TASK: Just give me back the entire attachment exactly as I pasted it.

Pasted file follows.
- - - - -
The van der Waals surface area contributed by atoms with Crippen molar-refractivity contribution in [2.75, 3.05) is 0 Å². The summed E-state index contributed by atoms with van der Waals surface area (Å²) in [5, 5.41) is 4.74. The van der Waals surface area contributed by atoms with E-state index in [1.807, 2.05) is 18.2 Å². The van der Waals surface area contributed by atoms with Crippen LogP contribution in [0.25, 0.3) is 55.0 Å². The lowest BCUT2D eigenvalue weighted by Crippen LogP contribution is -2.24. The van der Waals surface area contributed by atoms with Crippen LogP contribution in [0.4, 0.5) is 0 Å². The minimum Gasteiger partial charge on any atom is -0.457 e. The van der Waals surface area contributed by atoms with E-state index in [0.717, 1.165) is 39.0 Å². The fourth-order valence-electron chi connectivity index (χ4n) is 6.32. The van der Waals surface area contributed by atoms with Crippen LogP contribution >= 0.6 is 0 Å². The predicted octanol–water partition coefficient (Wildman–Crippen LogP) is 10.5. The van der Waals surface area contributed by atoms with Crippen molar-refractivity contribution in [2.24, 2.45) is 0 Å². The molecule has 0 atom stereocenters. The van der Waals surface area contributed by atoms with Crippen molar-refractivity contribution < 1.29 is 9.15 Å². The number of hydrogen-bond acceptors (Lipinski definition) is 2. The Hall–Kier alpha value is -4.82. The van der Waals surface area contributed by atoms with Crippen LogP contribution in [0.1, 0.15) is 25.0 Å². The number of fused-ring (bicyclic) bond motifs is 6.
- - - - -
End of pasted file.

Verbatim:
The van der Waals surface area contributed by atoms with Crippen molar-refractivity contribution in [2.75, 3.05) is 0 Å². The summed E-state index contributed by atoms with van der Waals surface area (Å²) in [5, 5.41) is 4.74. The van der Waals surface area contributed by atoms with E-state index in [1.807, 2.05) is 18.2 Å². The van der Waals surface area contributed by atoms with Crippen LogP contribution in [0.25, 0.3) is 55.0 Å². The lowest BCUT2D eigenvalue weighted by Crippen LogP contribution is -2.24. The van der Waals surface area contributed by atoms with Crippen LogP contribution in [0.4, 0.5) is 0 Å². The minimum Gasteiger partial charge on any atom is -0.457 e. The van der Waals surface area contributed by atoms with E-state index in [0.717, 1.165) is 39.0 Å². The fourth-order valence-electron chi connectivity index (χ4n) is 6.32. The van der Waals surface area contributed by atoms with Crippen LogP contribution >= 0.6 is 0 Å². The predicted octanol–water partition coefficient (Wildman–Crippen LogP) is 10.5. The van der Waals surface area contributed by atoms with Crippen molar-refractivity contribution in [2.24, 2.45) is 0 Å². The molecule has 0 atom stereocenters. The van der Waals surface area contributed by atoms with Crippen molar-refractivity contribution < 1.29 is 9.15 Å². The number of hydrogen-bond acceptors (Lipinski definition) is 2. The Hall–Kier alpha value is -4.82. The van der Waals surface area contributed by atoms with Crippen LogP contribution in [0.1, 0.15) is 25.0 Å². The number of fused-ring (bicyclic) bond motifs is 6.